OPEC must increase its oil output before the summer to prevent a sharp decline in industrialised nations' crude oil stocks, the International Energy Agency said on Friday.
In its monthly Oil Market Report, the IEA said gasoline supplies in top consumer the United States were at a 16-year low for the time of year, pushing pump prices above $3 a gallon to near record levels.
"There should be plenty of available capacity to meet forecast product demand increases in July and August, but to achieve this without causing a steep decline in crude stocks, requires an increase in OPEC output before the summer," wrote the IEA, energy adviser to 26 industrialized nations.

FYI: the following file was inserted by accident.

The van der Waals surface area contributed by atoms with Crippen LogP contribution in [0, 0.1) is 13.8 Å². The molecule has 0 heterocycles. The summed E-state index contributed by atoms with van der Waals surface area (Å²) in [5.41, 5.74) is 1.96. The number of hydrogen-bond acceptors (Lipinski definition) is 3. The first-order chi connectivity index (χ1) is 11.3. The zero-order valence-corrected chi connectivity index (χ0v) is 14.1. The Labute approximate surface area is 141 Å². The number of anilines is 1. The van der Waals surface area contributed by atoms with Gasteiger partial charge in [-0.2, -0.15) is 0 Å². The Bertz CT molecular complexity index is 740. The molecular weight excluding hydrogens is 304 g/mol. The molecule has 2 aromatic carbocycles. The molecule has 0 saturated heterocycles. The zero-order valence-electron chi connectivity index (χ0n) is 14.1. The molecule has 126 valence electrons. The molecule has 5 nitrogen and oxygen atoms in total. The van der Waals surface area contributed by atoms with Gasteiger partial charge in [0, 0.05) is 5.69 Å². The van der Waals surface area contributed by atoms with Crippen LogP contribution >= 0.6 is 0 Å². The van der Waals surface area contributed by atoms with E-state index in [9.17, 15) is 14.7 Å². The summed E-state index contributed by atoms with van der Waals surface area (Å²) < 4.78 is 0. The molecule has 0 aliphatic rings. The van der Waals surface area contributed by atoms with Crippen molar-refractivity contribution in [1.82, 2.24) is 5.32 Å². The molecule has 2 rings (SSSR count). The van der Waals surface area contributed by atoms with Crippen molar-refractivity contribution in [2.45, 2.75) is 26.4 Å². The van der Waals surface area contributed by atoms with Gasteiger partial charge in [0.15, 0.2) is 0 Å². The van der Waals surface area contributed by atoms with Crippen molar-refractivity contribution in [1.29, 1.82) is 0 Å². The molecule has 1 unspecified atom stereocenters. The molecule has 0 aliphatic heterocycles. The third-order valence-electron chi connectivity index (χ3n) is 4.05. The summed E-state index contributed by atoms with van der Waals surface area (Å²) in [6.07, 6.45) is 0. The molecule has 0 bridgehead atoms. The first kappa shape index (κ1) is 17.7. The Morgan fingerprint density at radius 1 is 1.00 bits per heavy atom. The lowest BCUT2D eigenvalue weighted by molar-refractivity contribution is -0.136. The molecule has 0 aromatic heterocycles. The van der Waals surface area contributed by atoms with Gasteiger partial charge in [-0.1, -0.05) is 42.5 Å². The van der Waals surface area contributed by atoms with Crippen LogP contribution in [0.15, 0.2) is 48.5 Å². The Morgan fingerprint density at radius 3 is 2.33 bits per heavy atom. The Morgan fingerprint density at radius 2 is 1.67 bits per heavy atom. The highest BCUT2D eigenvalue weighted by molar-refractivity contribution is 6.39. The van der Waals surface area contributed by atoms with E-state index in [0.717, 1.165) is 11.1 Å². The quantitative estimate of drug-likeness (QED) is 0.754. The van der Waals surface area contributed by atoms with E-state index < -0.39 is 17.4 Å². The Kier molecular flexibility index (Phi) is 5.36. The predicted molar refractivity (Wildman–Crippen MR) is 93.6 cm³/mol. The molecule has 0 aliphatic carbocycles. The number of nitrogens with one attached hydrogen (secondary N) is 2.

"There is the need for a significant increase in supplies to match the forecast 1.6 million barrels per day jump in June oil product demand, which looks unlikely to happen."
In the world's eighth biggest crude oil exporter Nigeria, militant attacks have shut a quarter of production. The IEA, estimated total Nigerian outages had risen to 815,000 barrels per day (bpd) in early May.
The IEA left its 2007 oil demand growth forecast unchanged at 1.8%, or 1.5 million bpd. It lowered its non-OPEC oil supply growth forecast for 2007 by 100,000 bpd and raised estimated demand for OPEC oil in the third quarter alone by up to 400,000 bpd.